Gustav Adolph Oldekop



Gustav Adolph Oldekop (2. XII / 21. XI 1755 – 8. V / 26. IV 1838) was a Baltic-German man of letters, a poet in the South Estonian language and the founder of the first Estonian newspaper.

He was born in Haapsalu, the son of the rector of the town school. He studied at Tallinn Dome school, and from 1774 to 1780 the University of Halle. In 1780 he passed the examination of Candidate in Theology in Riga. He worked as a pastor in Põlva from 1781 to 1820. After the death of his first spouse in 1804, he began living with the Estonian housekeeper and nanny of the motherless children on the church estates, with whom he evidently got to practice Tartu dialect. Oldekop married her in 1820, but he had to give up his pastoral position because of his marriage to an Estonian in Livonia, with its strict class distinctions, and after falling into disgrace with the Germans and church circles, he left Põlva the same year. Thereafter he moved with his large family (18 children from two marriages, according to some sources 19) to Tartu, where his economic straits worsened.

In Tartu Oldekop worked as a translator, among other things translating into South Estonian the Livonian law on the peasantry of 1819, which abolished serfdom. He entered into close and polemical relations with the defender of the North Estonian language, O.W.Masing. Oldekop also adapted from German a book of natural history in the vein of the Enlightenment, Mötlemisse Jummala teggude päle ('Thoughts on the Works of God', 1822), which was intended as a textbook for peasant schools. Oldekop was unable to feed his family by his writing; he sustained them by other means, such as accommodating students and selling lunches. Oldekop died in Tartu, but was buried by his own wish in Põlva cemetery.
Oldekop compiled eight numbers of the South Estonian almanac called the Eesti-Ma Rahwa Kalender ('Estonian Land Folk’s Calendar', later called the Tarto-Ma Rahwa Kalender, 'Tartumaa Land Folk’s Calendar') starting from the first number in 1796 and ending with the almanac for 1833. Oldekop is known in Estonian culture primarily as the founder and editor of the first Estonian-language newspaper, Tarto maa rahwa Näddala-Leht ('Tartumaa Land Folk’s Weekly'). This paper was published by Oldekop and his first wife’s brother, Johann Philipp von Roth, pastor of Kanepi, who was an active promoter of popular education and the founder of the first parish school in Livonia and Estonia, at Kanepi, and the latter’s son, George Philipp August von Roth, later to be the first lecturer in Estonian language at the University of Tartu. Over 40 issues of the Tarto maa rahwa Näddala-Leht in the South Estonian language appeared in 1806-1807, until it was closed by order of the Tsar for publishing unsuitable reading matter for the peasantry (many items of foreign news appeared in it). The paper has been acknowledged as one of the world’s first regularly appearing newspapers for peasants.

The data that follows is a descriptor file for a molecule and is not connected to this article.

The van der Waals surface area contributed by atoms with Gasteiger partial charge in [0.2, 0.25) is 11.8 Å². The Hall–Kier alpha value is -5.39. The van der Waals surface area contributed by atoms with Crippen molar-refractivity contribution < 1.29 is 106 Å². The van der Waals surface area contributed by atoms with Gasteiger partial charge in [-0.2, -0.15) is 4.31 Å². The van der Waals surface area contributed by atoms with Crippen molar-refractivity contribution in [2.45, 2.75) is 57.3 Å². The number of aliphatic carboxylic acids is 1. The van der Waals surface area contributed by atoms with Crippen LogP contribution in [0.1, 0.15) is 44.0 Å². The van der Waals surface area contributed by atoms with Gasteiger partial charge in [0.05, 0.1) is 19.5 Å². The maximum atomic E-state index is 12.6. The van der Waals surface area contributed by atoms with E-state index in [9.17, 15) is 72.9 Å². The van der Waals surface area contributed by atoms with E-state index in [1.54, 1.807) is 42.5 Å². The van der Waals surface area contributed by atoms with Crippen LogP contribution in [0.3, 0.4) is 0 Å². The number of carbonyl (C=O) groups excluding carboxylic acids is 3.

In the first issue of Eesti-Ma Rahwa Kalender there appeared Oldekop’s first known translation of poetry; however, the 1796 almanac has not been preserved. The first poem by Oldekop to be preserved was dedicated to Tsar Aleksandr I: Ütte vanna moistlikko maa mihhe laul. Keisrille ('A Prudent Old Countryman’s Song to the Tsar'), in the first issue of Tarto maa rahwa Näddali-Leht in 1806. This poem appeared anonymously, however, as did several other poems by Oldekop, including perhaps his best-known poem Poisikesse rõõm talwe perrast ('A Little Boy’s Joy over Winter'). During his lifetime, only four poems appeared under Oldekop’s name, in the 16th issue of J.H. Rosenplänter’s journal Beiträge (1823). In 1965 the literary scholar Aarne Vinkel demonstrated that several more anonymous poems which later appeared under another name can be attributed to Oldekop. All of Oldekop’s known poems appeared for the first time in print in 1985 in the compilation Suve õdang ('Summer evening'), containing 19 original and 22 translated poems as well as 7 poems probably from Oldekop’s pen. The marginalization of Oldekop as a dialect poet may have been abetted by the diminished position of the South Estonian language in Estonian culture. In the early 19th century the victory of North Estonian as the basis of the national literary language was not yet assured. One well-known enthusiast for the language of Tartu was Oldekop’s brother-in-law, Johann Philipp von Roth.

Oldekop was one of the first consistent cultivators of secular poetry. His poems were primarily intended for singing in school lessons (and they were sung, at the Kanepi parish school established by J.P. von Roth), and in joyous tones they describe farm work, peasant life, and nature. Oldekop’s style is fluent, and the texts are often humorous. His knowledge of the Estonian language was much better than that of many other Baltic-German poets.

S. V. (Translated by C. M.)

Books in Estonian

Mötlemisse Jummala teggude päle. Saksa kelest om omma mele perra ümberkirjotanu G. A. Oldekop, kirriko oppetaja. Tartu, 1822, 130 lk.
Suve õdang. Ette valmistanud Aarne Vinkel. Tallinn: Eesti Raamat, 1985, 135 lk.
Tarto maa rahwa näddali-lehe säilinud numbrid. koostanud Tõnu Tannberg. Tartu: Eesti Ajalooarhiiv; Kirjandusmuuseum, 1998, 40 lk. [Kättesaadav: